Another character story ends without any character development or a resolution to their problems. Yup, that’s Little Busters! in a nutshell. And yeah, no, you don’t get to teleport metal objects through space and time (yeah, time was fucked up too in that scene since it was clearly night when Kud got the item and day when Riki sent it) and call everything okay. And why is there always some necessary amount of magic involved in solving these problems, like with Mio’s story, too? Like, really, the fucking deus-ex-machina magic is the most interesting part of this anime, why not cover that? I’d love for the twist at the end to be that Kyousuke is a fucking wizard and he’s causing all these problems for these characters in order for him to evaluate Riki and, when Riki fails, he uses magic to make everything better. There, in one sentence, I just make Little Busters! a thousand times more interesting than it already is. Yup, that’s how bad these stories are.
JoJo’s Bizarre Adventure (Episode 23)
Man versus machine or man-machine versus man-machine? It’s obvious that Stroheim is part-man and part-machine, but what about Cars with his retractable blades? Considering that none of the other Pillar Men have any other sort of human-technology associated with their characters (besides clothes, thank God), it’s strange to see Cars have such a sophisticated weapon-system as part of his arsenal. Did he implement these modifications to himself or have they always existed? Either way, he’s similar to Stroheim in that regard, being both man and machine (while also appearing to be immortal, just how many times will you make a comeback, Stroheim?)
Also, on another topic, considering the weakness to sunlight that the vampires and Pillar Men share, doesn’t it strike anyone else as odd that Cars has the power of light? Cars is able to produce it from his blades to blind his opponents, but what makes this light fundamentally different than that of the sunlight that causes these villains to die? Maybe there are certain wavelengths or frequencies that cause more harm than others to the Pillar Men and that Cars does no produce them when creating these dazzling and intense lights? Or maybe he has developed a tolerance to them overtime and he is able to protect himself when using these attacks? Either that or that helps explain why he points the blades away from himself when using his power of light. Whatever the reason or the explanation, it’s strange to see someone have the powers that corresponds to their one true weakness.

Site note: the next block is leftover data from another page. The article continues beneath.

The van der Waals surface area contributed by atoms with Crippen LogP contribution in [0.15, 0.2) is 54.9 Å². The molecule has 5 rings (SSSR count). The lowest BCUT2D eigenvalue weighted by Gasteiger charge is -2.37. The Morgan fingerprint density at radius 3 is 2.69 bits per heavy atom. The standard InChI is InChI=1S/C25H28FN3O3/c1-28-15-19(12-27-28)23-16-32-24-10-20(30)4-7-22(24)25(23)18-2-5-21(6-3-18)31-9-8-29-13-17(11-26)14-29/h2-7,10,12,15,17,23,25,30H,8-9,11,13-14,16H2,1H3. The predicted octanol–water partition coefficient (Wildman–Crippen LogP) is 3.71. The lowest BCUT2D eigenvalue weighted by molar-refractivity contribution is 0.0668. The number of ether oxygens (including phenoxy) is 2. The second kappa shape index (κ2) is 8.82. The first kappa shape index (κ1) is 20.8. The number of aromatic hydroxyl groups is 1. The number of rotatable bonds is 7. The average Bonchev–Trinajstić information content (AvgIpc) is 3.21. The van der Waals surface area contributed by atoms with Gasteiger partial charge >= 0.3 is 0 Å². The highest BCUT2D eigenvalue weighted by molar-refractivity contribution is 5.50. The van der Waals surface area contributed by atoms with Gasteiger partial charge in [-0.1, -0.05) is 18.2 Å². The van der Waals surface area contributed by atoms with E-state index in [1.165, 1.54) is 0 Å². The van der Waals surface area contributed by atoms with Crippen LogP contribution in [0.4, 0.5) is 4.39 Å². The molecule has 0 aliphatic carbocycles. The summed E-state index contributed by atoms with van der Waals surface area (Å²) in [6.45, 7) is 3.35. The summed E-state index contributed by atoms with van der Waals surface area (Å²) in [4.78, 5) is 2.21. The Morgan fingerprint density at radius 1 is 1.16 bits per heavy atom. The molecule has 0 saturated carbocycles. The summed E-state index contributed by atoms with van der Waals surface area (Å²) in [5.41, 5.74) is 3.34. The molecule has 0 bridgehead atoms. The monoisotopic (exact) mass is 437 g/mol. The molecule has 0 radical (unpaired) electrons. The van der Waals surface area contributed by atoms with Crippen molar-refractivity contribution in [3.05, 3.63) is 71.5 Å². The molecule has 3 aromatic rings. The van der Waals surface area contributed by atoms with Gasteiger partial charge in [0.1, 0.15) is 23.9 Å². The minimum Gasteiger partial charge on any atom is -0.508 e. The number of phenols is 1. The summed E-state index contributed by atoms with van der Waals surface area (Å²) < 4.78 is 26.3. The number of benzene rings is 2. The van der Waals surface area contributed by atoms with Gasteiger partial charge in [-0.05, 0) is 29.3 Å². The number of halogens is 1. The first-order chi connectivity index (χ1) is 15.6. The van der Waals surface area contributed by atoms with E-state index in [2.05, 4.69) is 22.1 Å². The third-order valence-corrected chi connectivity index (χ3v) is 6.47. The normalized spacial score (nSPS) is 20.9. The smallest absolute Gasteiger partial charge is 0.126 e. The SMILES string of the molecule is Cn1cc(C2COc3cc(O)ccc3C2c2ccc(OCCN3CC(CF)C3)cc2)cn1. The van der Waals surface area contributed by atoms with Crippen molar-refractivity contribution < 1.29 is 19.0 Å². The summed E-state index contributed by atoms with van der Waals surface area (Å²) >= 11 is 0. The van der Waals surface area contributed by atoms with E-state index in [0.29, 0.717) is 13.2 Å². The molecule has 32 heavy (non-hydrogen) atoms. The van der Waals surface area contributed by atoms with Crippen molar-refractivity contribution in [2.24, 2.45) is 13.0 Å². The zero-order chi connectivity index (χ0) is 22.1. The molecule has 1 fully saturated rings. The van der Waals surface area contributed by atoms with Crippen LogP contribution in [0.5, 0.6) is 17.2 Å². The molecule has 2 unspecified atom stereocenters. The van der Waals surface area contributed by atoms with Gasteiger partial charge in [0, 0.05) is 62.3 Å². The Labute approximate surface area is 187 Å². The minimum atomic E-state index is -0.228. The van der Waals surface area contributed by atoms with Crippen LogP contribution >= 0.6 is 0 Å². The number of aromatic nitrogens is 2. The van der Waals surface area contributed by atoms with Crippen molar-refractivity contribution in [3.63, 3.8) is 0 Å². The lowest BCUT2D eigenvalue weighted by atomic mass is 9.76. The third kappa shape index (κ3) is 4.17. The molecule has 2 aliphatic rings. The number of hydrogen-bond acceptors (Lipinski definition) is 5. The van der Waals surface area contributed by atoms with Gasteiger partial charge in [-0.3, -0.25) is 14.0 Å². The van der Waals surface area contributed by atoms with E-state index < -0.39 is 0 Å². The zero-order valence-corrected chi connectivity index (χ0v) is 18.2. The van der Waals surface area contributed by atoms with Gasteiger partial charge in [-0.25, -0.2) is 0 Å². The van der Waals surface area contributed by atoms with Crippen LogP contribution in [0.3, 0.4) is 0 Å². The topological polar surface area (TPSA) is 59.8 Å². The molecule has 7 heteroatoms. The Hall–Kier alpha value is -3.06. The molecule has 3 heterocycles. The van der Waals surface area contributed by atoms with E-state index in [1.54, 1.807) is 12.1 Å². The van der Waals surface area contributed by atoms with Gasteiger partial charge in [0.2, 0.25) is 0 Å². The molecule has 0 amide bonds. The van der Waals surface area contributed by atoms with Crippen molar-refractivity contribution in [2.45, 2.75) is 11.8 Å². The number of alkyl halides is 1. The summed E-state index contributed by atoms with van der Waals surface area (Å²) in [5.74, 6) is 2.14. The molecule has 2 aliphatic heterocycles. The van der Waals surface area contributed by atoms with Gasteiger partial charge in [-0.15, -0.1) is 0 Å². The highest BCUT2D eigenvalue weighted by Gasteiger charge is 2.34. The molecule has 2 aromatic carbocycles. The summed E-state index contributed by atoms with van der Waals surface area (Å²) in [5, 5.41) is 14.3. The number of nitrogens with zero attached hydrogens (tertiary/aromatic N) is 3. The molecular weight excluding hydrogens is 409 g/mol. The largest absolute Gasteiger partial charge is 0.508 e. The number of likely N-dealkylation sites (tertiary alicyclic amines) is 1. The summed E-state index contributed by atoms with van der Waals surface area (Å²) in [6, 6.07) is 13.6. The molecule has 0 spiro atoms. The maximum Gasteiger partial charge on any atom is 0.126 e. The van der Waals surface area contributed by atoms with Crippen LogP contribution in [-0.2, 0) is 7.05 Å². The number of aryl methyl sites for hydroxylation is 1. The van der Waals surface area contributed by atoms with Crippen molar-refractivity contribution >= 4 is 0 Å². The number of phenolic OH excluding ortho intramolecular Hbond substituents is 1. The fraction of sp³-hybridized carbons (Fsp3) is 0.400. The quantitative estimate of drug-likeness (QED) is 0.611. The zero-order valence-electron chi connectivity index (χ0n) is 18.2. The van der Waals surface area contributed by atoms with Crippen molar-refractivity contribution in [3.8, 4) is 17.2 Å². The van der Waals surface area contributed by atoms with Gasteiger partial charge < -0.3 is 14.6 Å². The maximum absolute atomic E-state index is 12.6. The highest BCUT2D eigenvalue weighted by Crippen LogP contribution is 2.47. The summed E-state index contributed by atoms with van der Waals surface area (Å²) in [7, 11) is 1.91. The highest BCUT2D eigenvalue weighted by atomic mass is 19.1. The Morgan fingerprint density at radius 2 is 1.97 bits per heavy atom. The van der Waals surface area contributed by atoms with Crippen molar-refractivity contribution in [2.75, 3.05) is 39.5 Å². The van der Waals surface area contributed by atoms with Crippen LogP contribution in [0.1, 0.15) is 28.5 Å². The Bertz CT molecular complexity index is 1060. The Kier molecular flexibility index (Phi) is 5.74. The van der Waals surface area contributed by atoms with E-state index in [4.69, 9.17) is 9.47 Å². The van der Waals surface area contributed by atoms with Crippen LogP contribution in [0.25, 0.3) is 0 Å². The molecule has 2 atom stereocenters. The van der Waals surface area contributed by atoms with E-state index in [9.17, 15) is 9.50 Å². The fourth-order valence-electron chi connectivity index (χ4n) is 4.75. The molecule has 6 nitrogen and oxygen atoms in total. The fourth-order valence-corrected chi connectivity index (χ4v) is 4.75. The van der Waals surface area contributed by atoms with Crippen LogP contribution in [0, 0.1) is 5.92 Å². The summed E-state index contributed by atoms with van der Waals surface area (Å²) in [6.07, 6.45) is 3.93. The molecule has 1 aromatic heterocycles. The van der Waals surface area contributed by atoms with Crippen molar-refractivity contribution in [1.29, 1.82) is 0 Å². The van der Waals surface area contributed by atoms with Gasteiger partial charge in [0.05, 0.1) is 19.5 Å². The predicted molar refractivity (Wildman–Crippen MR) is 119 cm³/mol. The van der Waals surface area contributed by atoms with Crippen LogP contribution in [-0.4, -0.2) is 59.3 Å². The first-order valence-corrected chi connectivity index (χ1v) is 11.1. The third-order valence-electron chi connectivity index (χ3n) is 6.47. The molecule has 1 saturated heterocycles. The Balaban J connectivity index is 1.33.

Chihayafuru 2 (Episode 10)
One area where I wish Chihayafuru would improve upon is showcasing the other individual matches during team play. During these matches, it seems all our time is spent on Chihaya and her specific match with whoever her unlucky opponent is or Taichi should he be the focus of the episode. This reflects heavily on the fact that Chihaya is the protagonist of this series and that the anime is shown mainly through her perspective, but that doesn’t mean we have to completely ignore the other three members and their matches (although it seems during karuta games, Chihaya does ignore the other games going on). For example, with this episode, we were given a brief update on how Kana was using her memorization of the poets and poems to her advantage, yet she ended up losing by two cards at the end. With Nishida and Tsukuba, it was the same albeit slightly different problems and outcomes. Why is it that these other matches are always neglected or ignored when all five matches are integral to the success and victory of the karuta team? Despite Chihaya and Taichi dominating their opponents at the ends of their matches, Mizusawa barely won with a 3-2 result. We never really had any clue that the other matches would end up going 1-2, especially since Kana had the advantage against her opponent and his erratic and haphazard formation of cards. I just wish Chihayafuru spent more time showing how the other characters were doing than being left in the dark until the final card is claimed.